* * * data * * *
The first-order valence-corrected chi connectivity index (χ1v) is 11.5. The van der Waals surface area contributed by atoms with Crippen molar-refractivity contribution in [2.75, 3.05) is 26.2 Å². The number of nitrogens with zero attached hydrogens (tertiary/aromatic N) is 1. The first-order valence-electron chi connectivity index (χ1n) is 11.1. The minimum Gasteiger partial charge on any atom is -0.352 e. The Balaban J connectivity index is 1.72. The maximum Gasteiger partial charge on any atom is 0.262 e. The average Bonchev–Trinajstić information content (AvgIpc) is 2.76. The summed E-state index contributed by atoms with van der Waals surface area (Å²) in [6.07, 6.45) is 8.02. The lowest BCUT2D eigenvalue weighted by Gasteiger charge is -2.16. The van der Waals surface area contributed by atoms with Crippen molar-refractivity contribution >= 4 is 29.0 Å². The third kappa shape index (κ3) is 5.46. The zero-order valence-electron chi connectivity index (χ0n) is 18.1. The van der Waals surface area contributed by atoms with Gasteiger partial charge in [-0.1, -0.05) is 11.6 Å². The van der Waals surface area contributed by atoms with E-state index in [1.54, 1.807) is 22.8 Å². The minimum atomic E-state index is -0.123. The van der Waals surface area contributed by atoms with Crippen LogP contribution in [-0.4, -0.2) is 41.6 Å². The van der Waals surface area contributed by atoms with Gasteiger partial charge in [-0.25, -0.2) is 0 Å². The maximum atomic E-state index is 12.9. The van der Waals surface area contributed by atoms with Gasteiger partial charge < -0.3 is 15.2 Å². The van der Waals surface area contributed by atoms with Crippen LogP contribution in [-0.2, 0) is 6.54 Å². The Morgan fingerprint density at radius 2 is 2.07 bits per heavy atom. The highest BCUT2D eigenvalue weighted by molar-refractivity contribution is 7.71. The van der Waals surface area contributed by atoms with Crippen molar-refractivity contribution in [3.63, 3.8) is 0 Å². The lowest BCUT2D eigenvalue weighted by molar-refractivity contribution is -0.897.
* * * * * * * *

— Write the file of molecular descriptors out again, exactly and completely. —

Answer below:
The first-order valence-corrected chi connectivity index (χ1v) is 11.5. The van der Waals surface area contributed by atoms with Crippen molar-refractivity contribution in [2.75, 3.05) is 26.2 Å². The number of nitrogens with zero attached hydrogens (tertiary/aromatic N) is 1. The first-order valence-electron chi connectivity index (χ1n) is 11.1. The minimum Gasteiger partial charge on any atom is -0.352 e. The Balaban J connectivity index is 1.72. The maximum Gasteiger partial charge on any atom is 0.262 e. The average Bonchev–Trinajstić information content (AvgIpc) is 2.76. The summed E-state index contributed by atoms with van der Waals surface area (Å²) in [6.07, 6.45) is 8.02. The lowest BCUT2D eigenvalue weighted by Gasteiger charge is -2.16. The van der Waals surface area contributed by atoms with Crippen molar-refractivity contribution >= 4 is 29.0 Å². The third kappa shape index (κ3) is 5.46. The zero-order valence-electron chi connectivity index (χ0n) is 18.1. The van der Waals surface area contributed by atoms with Gasteiger partial charge in [-0.1, -0.05) is 11.6 Å². The van der Waals surface area contributed by atoms with E-state index in [1.54, 1.807) is 22.8 Å². The minimum atomic E-state index is -0.123. The van der Waals surface area contributed by atoms with Crippen LogP contribution in [-0.4, -0.2) is 41.6 Å². The van der Waals surface area contributed by atoms with Gasteiger partial charge in [-0.25, -0.2) is 0 Å². The maximum atomic E-state index is 12.9. The van der Waals surface area contributed by atoms with Gasteiger partial charge < -0.3 is 15.2 Å². The van der Waals surface area contributed by atoms with Crippen LogP contribution in [-0.2, 0) is 6.54 Å². The Morgan fingerprint density at radius 2 is 2.07 bits per heavy atom. The highest BCUT2D eigenvalue weighted by molar-refractivity contribution is 7.71. The van der Waals surface area contributed by atoms with Crippen molar-refractivity contribution in [3.63, 3.8) is 0 Å². The lowest BCUT2D eigenvalue weighted by molar-refractivity contribution is -0.897.